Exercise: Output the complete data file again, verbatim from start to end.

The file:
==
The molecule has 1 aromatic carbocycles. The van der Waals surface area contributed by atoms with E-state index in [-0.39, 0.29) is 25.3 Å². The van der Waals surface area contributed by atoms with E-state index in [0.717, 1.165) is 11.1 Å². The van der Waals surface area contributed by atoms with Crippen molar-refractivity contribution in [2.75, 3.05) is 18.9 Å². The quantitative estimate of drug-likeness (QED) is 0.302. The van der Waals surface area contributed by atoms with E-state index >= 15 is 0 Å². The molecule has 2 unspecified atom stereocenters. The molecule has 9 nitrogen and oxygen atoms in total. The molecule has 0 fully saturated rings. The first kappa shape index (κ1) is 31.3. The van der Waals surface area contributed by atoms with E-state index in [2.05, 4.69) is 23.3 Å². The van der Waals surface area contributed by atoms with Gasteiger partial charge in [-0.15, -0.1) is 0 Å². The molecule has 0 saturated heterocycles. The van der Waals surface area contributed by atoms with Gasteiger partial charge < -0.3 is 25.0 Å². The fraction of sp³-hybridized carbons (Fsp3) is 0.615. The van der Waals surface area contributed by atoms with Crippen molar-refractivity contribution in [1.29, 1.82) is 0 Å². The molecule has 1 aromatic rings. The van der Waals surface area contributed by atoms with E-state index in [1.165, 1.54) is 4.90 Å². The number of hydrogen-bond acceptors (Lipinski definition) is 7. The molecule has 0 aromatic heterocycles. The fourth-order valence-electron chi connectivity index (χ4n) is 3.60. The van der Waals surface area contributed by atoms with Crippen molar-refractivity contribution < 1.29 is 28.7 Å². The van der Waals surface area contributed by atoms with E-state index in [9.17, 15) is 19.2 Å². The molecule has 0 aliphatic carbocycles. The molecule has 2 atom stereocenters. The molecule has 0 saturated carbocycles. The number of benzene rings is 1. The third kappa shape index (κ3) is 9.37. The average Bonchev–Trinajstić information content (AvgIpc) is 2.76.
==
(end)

The molecule has 1 aromatic carbocycles. The van der Waals surface area contributed by atoms with E-state index in [-0.39, 0.29) is 25.3 Å². The van der Waals surface area contributed by atoms with E-state index in [0.717, 1.165) is 11.1 Å². The van der Waals surface area contributed by atoms with Crippen molar-refractivity contribution in [2.75, 3.05) is 18.9 Å². The quantitative estimate of drug-likeness (QED) is 0.302. The van der Waals surface area contributed by atoms with E-state index >= 15 is 0 Å². The molecule has 2 unspecified atom stereocenters. The molecule has 9 nitrogen and oxygen atoms in total. The molecule has 0 fully saturated rings. The first kappa shape index (κ1) is 31.3. The van der Waals surface area contributed by atoms with E-state index in [2.05, 4.69) is 23.3 Å². The van der Waals surface area contributed by atoms with Gasteiger partial charge in [-0.15, -0.1) is 0 Å². The molecule has 0 saturated heterocycles. The van der Waals surface area contributed by atoms with Gasteiger partial charge < -0.3 is 25.0 Å². The fraction of sp³-hybridized carbons (Fsp3) is 0.615. The van der Waals surface area contributed by atoms with Crippen molar-refractivity contribution in [1.29, 1.82) is 0 Å². The molecule has 1 aromatic rings. The van der Waals surface area contributed by atoms with E-state index in [1.165, 1.54) is 4.90 Å². The number of hydrogen-bond acceptors (Lipinski definition) is 7. The molecule has 0 aromatic heterocycles. The fourth-order valence-electron chi connectivity index (χ4n) is 3.60. The van der Waals surface area contributed by atoms with Crippen molar-refractivity contribution < 1.29 is 28.7 Å². The van der Waals surface area contributed by atoms with E-state index in [9.17, 15) is 19.2 Å². The molecule has 0 aliphatic carbocycles. The molecule has 2 atom stereocenters. The molecule has 0 saturated carbocycles. The number of benzene rings is 1. The third kappa shape index (κ3) is 9.37. The average Bonchev–Trinajstić information content (AvgIpc) is 2.76.